Defendant Georgia Farm Bureau Mutual Insurance Company, Inc. appeals the trial court's denial of its motion for judgment notwithstanding the verdict.
In August 1988, a 1984 Volkswagen Rabbit GTI automobile insured by Georgia Farm Bureau was stolen. Georgia Farm Bureau paid its insured the value of the vehicle, and applied to the Department of Motor Vehicles (DMV) for a stolen/unrecovered title to the vehicle. The DMV advised Georgia Farm Bureau that its records indicated the car was stolen, and advised Georgia Farm Bureau to contact the reporting authority to remove the stop/stolen flag. The car was recovered in February 1989, and Georgia Farm sold the car, through a salvage company, to defendant BMVW, Inc. Georgia Farm Bureau did not attempt to obtain a clear title and did not notify the DMV that the vehicle had been recovered prior to selling it to BMVW.
In mid-April 1989, plaintiffs/appellees Donald and Matthew Miller (father and son) purchased the car from defendant BMVW. Plaintiffs knew the car had been stolen and recovered and that the serial plate under the dash (VIN number) was missing. Although plaintiffs expressed concern about the missing VIN number, they went forward with the purchase of the car after reviewing documents referencing a complete VIN number for the car, and receiving assurances from the owner of BMVW that everything was in order. Donald Miller paid for the car by check, and then he and Matthew obtained a loan from a local bank for the purchase amount. The bank retained the documentation on the car, and informed plaintiffs it would take the necessary steps to obtain the tag and title.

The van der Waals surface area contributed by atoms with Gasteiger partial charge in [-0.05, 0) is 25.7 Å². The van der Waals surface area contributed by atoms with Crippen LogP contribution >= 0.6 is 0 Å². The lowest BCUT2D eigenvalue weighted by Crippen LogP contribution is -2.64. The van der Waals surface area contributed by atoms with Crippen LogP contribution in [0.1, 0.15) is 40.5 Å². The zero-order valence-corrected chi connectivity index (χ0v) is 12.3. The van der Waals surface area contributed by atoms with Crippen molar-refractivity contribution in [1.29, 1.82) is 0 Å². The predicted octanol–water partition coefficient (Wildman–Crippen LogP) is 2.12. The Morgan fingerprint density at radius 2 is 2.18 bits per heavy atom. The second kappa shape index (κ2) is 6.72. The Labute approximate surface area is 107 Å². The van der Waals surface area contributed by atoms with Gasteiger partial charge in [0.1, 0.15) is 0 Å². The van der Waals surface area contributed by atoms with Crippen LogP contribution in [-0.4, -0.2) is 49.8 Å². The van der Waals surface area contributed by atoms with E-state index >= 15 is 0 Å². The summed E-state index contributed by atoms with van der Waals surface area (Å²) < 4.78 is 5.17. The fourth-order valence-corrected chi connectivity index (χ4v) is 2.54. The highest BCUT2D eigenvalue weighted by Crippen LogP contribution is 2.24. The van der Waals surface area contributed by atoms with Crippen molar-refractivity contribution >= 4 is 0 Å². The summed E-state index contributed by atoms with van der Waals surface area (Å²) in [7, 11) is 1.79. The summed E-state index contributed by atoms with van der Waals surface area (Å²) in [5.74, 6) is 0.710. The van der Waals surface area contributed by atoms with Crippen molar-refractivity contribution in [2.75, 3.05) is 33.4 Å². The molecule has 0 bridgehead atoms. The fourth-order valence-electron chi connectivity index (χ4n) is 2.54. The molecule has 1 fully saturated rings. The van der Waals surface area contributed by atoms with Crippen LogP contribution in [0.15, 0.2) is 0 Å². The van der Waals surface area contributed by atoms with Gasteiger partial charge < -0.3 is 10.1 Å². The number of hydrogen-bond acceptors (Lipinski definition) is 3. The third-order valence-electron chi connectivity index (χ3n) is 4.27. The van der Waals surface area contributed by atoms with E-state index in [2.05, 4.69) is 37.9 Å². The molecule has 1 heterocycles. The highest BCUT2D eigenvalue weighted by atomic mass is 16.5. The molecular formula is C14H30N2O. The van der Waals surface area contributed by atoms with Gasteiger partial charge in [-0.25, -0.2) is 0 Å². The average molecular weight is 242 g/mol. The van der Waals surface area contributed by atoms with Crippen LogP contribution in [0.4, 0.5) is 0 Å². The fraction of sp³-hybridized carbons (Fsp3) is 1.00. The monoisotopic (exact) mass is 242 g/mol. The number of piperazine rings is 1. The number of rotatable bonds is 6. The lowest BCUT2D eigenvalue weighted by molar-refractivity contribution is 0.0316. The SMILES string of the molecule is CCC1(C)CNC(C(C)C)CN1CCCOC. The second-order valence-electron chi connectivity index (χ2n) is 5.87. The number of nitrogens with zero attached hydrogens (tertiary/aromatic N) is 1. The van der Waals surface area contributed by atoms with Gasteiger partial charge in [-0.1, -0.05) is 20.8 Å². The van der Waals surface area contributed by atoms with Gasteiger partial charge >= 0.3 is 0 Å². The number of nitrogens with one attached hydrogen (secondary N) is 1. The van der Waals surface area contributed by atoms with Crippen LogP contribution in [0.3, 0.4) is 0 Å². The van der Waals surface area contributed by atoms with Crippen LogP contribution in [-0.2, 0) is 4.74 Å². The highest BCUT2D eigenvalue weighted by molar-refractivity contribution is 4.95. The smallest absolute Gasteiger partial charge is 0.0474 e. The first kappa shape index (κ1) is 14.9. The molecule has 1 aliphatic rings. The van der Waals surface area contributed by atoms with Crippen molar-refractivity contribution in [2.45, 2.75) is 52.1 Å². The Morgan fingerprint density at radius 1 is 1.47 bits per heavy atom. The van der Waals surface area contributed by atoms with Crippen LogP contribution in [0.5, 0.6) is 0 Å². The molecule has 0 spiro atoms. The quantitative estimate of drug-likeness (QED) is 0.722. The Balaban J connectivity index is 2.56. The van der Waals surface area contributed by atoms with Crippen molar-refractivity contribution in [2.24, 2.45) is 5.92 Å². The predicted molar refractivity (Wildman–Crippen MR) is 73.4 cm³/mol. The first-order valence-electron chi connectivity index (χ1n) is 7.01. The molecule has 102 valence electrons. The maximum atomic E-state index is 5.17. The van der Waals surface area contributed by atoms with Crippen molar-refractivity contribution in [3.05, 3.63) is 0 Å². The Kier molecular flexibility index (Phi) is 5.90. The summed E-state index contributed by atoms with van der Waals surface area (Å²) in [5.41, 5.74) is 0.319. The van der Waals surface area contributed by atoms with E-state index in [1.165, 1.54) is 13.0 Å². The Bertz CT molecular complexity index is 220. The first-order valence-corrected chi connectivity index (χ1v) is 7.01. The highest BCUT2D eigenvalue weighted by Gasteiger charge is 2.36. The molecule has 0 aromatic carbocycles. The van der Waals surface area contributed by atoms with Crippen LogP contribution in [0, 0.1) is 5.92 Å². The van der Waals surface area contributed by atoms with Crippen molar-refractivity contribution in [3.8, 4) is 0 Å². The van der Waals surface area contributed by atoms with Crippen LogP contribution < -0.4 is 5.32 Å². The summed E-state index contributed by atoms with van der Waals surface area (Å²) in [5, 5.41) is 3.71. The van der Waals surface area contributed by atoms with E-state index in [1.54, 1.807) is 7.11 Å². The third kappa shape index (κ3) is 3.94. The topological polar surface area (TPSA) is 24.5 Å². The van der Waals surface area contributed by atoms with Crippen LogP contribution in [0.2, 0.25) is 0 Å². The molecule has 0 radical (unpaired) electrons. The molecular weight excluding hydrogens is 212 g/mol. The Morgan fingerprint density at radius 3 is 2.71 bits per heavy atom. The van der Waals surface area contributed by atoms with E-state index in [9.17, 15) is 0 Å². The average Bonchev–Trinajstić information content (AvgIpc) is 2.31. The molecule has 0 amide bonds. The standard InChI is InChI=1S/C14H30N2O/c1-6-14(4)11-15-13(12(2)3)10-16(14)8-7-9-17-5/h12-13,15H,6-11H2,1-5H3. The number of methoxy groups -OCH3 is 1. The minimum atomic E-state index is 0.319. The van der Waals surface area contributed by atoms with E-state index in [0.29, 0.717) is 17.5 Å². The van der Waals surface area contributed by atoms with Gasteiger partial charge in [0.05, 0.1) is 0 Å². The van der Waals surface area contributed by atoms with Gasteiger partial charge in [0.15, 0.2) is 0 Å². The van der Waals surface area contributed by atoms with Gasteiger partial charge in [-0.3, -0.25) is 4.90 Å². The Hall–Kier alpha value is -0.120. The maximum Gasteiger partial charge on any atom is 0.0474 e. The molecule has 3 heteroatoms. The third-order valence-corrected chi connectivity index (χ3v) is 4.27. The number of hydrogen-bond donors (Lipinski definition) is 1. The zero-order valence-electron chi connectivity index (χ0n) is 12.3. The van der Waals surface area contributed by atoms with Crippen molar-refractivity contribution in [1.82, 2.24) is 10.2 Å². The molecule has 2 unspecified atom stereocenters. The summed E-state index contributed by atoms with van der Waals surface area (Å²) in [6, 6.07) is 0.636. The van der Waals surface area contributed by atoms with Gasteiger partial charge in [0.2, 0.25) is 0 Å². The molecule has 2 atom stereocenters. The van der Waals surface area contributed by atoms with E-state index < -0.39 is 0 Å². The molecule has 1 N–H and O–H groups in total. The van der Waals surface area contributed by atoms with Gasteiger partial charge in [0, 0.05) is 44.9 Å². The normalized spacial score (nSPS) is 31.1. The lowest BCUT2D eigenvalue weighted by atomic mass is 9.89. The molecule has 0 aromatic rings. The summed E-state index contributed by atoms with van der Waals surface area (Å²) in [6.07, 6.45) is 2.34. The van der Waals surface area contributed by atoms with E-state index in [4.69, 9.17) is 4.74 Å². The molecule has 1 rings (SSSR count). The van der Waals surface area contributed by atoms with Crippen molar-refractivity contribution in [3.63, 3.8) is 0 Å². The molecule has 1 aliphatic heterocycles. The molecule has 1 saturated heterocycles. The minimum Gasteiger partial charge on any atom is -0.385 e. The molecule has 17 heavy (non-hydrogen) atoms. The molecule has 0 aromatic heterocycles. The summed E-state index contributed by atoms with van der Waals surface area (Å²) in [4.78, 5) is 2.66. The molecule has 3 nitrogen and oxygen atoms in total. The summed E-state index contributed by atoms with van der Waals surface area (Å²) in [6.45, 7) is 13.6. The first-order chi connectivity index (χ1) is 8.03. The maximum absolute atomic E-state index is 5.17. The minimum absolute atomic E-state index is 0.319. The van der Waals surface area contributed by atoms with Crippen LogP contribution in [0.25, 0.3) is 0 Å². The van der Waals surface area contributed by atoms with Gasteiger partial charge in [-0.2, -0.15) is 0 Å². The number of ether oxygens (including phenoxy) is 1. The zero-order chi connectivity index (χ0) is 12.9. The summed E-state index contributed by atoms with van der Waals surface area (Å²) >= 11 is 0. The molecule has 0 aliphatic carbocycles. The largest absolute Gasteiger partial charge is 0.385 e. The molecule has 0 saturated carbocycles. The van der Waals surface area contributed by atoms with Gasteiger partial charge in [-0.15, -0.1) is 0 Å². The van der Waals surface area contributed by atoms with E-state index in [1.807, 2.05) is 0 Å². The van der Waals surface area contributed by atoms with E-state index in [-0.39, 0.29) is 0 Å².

Approximately five months later, on September 8, 1989, Matthew was stopped while driving the vehicle to work and ticketed for driving the car without a tag. Matthew was stopped again that evening while on his way home from work, and after a police check showed the car as stolen, was charged and arrested for possession of a vehicle with removed/altered identification numbers. Matthew was handcuffed and taken to jail where he remained for approximately eight hours before posting bail. After months of negotiations with the prosecuting attorney, the charges against Matthew were nolle prossed.
Plaintiffs initially filed suit against BMVW seeking compensatory and punitive damages, attorney fees and expenses of litigation based on claims of negligence, negligence per se, gross negligence, alleged violations of Georgia's Fair Business Practices Act and fraud. BMVW answered and filed a counter complaint against Georgia Farm Bureau, and Georgia Farm Bureau was later added as a third-party defendant. Plaintiffs also filed a separate complaint against Georgia Farm Bureau, alleging negligence, negligence per se, gross negligence, and fraud and seeking compensatory and punitive damages, attorney fees and expenses of litigation.